“The Story of an Hour” by Kate Chopin

In Kate Chopin’s short piece, “The Story of an Hour”, the readers witness a particular situation play out. A woman hears about her husband’s death and is subsequently shocked to discover that he is, in fact, alive. Chopin’s work tells a nuanced story through a minimal number of words, using expectations, social conventions, and conditioning to its advantage. The author utilizes effective and specific language to increase engagement and invest her audience into the events. The lead-up to the main events and the backstory provided in the beginning set the tone for the first half of the story. The presentation of the backstory purposely sets the incorrect expectations for the audience to increase the surprise readers will experience in the second half of the story.

Mrs. Mallard is informed about the death of her husband due to an unfortunate train incident. The initial exposition piece lets the audience know of the precautions the woman’s sister Josephine and her husband’s friend took in informing her about the events. The main purpose of this kind of setup is to instill a particular mood into the reader, making them unprepared for the twist in the second part of the story.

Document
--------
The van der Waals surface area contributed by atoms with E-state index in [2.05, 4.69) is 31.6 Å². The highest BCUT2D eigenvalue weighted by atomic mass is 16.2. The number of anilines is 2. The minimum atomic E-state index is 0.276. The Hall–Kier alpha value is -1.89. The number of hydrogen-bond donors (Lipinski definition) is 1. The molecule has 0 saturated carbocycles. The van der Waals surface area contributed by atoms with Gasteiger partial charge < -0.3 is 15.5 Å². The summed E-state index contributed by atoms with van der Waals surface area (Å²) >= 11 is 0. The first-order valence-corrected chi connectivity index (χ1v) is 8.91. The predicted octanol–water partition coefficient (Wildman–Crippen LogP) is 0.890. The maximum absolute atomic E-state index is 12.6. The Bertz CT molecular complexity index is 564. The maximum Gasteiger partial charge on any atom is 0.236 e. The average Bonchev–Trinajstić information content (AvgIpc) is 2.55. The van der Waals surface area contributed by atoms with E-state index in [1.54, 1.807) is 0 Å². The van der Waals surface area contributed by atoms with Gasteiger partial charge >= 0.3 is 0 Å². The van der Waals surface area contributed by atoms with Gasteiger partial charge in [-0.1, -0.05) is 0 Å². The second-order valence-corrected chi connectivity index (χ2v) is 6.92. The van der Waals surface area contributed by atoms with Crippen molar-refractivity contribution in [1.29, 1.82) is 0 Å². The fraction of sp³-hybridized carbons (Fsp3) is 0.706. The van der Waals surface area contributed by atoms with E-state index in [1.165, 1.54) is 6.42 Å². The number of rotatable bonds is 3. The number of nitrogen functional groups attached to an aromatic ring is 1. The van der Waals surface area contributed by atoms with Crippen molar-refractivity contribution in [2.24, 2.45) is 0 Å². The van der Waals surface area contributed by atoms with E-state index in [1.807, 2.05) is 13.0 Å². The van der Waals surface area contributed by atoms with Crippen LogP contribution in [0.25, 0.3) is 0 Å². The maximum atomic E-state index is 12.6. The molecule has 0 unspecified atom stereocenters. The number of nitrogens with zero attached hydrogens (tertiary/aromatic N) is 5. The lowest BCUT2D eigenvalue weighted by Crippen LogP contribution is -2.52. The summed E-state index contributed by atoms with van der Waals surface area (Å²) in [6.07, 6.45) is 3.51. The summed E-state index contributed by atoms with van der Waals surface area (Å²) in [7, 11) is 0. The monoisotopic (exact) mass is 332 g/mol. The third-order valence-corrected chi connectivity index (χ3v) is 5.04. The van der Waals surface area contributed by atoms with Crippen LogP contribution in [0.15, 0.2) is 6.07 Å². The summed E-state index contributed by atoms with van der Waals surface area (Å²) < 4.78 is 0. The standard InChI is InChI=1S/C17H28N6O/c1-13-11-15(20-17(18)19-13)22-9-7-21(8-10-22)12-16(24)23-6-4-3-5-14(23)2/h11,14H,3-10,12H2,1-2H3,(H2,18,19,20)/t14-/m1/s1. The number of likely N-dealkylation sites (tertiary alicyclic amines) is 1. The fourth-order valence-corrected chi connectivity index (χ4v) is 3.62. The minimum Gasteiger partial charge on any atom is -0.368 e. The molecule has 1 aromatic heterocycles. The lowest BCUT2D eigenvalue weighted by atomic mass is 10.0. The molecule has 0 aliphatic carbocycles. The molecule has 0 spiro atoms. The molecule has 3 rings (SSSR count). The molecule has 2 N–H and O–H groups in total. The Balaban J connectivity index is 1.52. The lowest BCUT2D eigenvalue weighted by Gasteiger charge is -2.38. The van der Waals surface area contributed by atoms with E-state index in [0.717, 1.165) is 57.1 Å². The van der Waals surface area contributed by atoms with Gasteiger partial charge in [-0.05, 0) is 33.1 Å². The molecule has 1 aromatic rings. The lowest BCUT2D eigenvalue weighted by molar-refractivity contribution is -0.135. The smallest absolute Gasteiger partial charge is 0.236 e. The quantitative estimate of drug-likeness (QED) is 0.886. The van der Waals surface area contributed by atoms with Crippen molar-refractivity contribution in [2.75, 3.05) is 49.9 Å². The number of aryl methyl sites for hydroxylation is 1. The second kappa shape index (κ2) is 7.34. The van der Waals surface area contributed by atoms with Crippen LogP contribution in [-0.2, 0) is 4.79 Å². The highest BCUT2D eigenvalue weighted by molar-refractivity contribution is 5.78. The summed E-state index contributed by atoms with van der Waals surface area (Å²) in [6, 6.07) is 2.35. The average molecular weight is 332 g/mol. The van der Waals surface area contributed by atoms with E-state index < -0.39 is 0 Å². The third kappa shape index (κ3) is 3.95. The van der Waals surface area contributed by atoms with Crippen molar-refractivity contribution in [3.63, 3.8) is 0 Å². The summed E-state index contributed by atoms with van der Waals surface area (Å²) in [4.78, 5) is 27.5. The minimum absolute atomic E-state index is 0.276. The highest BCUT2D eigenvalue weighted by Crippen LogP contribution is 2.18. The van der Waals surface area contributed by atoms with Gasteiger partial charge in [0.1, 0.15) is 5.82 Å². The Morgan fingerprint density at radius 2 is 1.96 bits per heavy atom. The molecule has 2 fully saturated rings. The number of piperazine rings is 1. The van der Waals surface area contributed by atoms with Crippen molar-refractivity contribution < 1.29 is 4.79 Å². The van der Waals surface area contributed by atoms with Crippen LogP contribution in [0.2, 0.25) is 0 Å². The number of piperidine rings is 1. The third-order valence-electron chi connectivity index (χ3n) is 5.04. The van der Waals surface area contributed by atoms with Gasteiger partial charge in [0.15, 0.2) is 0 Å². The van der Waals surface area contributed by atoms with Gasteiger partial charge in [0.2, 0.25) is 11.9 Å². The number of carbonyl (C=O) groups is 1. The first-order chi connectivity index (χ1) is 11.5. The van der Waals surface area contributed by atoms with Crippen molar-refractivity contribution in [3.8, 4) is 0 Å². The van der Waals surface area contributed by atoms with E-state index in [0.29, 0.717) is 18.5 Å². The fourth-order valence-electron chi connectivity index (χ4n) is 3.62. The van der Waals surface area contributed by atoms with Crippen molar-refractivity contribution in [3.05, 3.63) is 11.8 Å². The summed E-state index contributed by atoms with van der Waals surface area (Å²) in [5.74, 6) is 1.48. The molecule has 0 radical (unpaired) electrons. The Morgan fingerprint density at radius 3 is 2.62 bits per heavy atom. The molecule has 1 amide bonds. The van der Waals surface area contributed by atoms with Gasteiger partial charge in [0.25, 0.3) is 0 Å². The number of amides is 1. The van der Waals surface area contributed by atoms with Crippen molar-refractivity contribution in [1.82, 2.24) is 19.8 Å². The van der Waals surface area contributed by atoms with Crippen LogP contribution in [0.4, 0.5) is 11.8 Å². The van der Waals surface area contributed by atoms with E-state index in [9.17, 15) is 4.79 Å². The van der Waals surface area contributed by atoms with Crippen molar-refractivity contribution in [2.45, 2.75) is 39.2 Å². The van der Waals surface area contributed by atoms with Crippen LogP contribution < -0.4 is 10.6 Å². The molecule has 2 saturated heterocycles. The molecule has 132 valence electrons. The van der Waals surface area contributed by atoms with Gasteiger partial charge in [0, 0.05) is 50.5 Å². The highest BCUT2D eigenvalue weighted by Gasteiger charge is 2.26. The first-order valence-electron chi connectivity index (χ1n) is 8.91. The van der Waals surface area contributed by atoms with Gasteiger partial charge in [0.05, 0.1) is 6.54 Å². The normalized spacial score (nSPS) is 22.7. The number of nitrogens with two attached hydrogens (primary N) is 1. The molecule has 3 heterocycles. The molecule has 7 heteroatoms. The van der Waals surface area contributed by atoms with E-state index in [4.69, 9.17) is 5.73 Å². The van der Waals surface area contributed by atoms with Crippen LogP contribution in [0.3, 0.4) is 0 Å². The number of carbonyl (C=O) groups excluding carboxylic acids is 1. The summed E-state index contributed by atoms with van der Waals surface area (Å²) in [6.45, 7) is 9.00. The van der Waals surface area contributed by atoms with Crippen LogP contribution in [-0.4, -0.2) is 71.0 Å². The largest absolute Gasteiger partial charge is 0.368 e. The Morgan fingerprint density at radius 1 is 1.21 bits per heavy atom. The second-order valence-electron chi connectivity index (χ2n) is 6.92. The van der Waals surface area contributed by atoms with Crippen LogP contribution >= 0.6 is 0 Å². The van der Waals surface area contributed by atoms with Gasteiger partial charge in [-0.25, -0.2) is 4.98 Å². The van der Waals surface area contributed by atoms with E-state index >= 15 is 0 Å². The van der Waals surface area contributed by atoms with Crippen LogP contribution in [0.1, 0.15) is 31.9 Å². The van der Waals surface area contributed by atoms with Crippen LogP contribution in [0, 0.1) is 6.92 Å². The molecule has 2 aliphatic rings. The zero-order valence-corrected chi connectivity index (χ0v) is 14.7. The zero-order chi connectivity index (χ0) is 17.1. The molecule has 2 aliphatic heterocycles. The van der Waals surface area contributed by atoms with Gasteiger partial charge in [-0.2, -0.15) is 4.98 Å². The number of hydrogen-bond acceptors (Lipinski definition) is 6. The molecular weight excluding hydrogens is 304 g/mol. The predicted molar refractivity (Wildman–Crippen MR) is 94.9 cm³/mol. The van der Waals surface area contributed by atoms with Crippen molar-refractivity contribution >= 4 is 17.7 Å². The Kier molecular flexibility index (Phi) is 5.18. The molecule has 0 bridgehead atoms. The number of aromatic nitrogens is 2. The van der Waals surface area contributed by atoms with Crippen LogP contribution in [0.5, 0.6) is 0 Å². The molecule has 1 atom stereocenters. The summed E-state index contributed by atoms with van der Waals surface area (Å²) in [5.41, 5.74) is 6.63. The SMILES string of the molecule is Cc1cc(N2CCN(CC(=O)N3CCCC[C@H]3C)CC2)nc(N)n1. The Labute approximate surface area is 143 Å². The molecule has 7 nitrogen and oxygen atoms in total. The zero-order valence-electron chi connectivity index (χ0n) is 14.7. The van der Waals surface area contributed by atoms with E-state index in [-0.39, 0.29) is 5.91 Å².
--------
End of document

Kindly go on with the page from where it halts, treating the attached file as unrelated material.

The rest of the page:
Josephine’s efforts to tell the news in the calmest and most gentle manner, as well as Mrs. Mallard’s heart trouble predispose the audience to feel that the widow would be distraught about her husband’s passing. This assessment is further supported by Mrs. Mallard’s initial reaction, i.e. her nervous breakdown. Her actions are described as “She wept at once, with sudden, wild abandonment, in her sister’s arms” (Chopin 1). The conditioning allows the story to subvert expectations by revealing that the woman is happy to know Mr. Mallard is dead. The backstory also explains the ending of the piece. Having learned that Mrs. Mallard is afflicted with a heart condition makes her surprising death more plausible.

Work Cited

Chopin, Kate. The Story of an Hour. Holt, Rinehart and Winston, 1894.

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